ADR Canada advocates for three policies which will lead Canada on the path to preventing adverse drug reactions:
1. Establishing a national mandatory database to record and monitor all adverse drug reactions.
2. Establishing publicly funded genetic screening to identify gene variants in individuals that can lead to adverse drug reactions.
3. Establishing a centralized electronic medical record system to improve patient safety and give healthcare providers access to life-saving information.
Establishing publicly funded genetic screening
The identification of harmful drug-gene combinations means that some ADRs can be entirely prevented. For example, it was discovered that the gene variant HLA-B*15:02 combined with the drug carbamazepine resulted in the allergic reaction toxic epidermal necrolysis (TEN) and Steven Johnson’s Syndrome (SJS), the less severe form of TEN. When Taiwan identified patients carrying the HLA-B*15:02 gene and had them avoid carbamazepine, it saw a significant reduction in SJS-TEN, preventing an estimated ten cases of these potentially life-threatening diseases. In 2010, Taiwan, realizing the benefits associated with conducting genetic tests versus the costs of caring for SJS-TEN patients, began covering the cost of genetic tests as part of their national health insurance. This action towards preventing ADRs can be taken towards high frequencies of ADR related genes in Canada and/or all drug gene combinations that have thus far been successfully identified.
Canadians should be tested to determine which gene variants they carry and if they carry a variant that could result in a negative reaction to a drug, then that trigger drug should be withheld. Thousands of lives could be saved and savings would be in the billions for Canada. Governments could give their citizens the option of having a genetic test; through the same manner in which patients receive blood tests today in each respective province. It will not be feasible to have 35 million Canadians tested at once and as health care is provincial jurisdiction, each province will differ in its approach and in prioritizing segments of their population. We must start somewhere and there are various population starting points jurisdictions could take:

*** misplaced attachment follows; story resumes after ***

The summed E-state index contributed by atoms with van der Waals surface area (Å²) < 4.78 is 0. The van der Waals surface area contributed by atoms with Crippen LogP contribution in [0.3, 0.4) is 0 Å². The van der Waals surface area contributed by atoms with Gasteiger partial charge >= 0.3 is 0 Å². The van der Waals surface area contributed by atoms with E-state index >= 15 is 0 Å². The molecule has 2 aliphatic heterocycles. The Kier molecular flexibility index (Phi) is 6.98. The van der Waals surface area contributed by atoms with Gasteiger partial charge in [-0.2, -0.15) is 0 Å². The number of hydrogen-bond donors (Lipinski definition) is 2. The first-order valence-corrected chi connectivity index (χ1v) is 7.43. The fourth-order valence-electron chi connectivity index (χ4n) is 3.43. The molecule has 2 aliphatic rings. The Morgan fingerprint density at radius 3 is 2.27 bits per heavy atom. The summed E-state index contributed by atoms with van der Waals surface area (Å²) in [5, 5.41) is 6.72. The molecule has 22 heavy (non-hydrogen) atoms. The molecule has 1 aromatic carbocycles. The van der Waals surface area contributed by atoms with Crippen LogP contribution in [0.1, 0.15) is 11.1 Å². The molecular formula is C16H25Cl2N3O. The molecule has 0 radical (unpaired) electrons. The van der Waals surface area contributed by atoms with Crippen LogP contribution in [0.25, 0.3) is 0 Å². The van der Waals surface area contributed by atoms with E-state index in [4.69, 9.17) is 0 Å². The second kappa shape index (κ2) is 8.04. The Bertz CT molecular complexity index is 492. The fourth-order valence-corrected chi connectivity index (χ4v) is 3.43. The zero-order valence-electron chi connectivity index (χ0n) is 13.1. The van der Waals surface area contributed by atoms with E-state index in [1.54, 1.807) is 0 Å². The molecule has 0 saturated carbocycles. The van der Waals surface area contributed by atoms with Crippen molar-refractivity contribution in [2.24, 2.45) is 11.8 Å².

Suggestion 1: Patients. As a patient is prescribed a new drug by a family doctor or anywhere in the health care system which they have never taken before, they should be given the option of taking a genetic test to determine which gene variants they carry and this knowledge should be used to guide the prescription of drugs.
Suggestion 2: Children born into a Canadian hospital. Parents should be asked if they would like to have their newborn tested and told about the consequences of ADRs. This would be a favourable stream to target as the child is already present in a health care facility, so this would reduce the future cost associated with visiting a family doctor and laboratory appointment. This would make the individual (and guardian) responsible for their own health and measures can be taken to ensure that they never suffer from an ADR from the time of birth to death.
The governments of the United States and the United Kingdom have already shown incredible support for the increased use of genomics to guide health decisions. In 2015, President Obama announced $215 million to fund the creation of a national research program to sequence DNA to identify the genetic drivers of diseases. In order to continue to be a world leader in health and technology, the Canadian government should take on a similar national approach. Provincial jurisdiction over health makes it acceptable for provinces to act solely on health-related initiatives. However, to effectively identify harmful drug-gene combinations, provinces need to work together to pool together their genetic information to explore correlations. Therefore, leadership from the federal government which fosters collaboration and brings together provinces and necessary partners would be conducive to detecting harmful drug-gene combinations.
Additionally, the federal government should reach out to international colleagues engaged in this pursuit. To identify the genetic variants for rare diseases, a larger sample size is required and therefore one country or even continent cannot combat rare diseases on its own and global cooperation is mandatory.
 Wen-Hung Chung et al., “Medical genetics: A marker for Stevens–Johnson syndrome,” Nature 428 (April 2004): 486.
 Pei Chen et al., “Carbamazepine-induced toxic effects and HLA-B*1502 screening in Taiwan,” New England Journal of Medicine 364 (2011): 1126–33.
 Ed Yong, “When a Genetic ID Card Is the Difference Between Life and Death,” The Atlantic, October 5, 2015, accessed August 9, 2016, http://www.theatlantic.com/science/archive/2015/10/south–east–asia–genetic–disorderstevens–johnson–syndrome/408736/
 Matthew Herper, “Obama’s $215 Million DNA Sequencing Project Is A Great Idea,” Forbes, January 30, 2015, accessed August 18, 2016, http://www.forbes.com/sites/matthewherper/2015/01/30/obamas-precision-medicineinitiative-is-a-great-idea/#7b45486b1bf6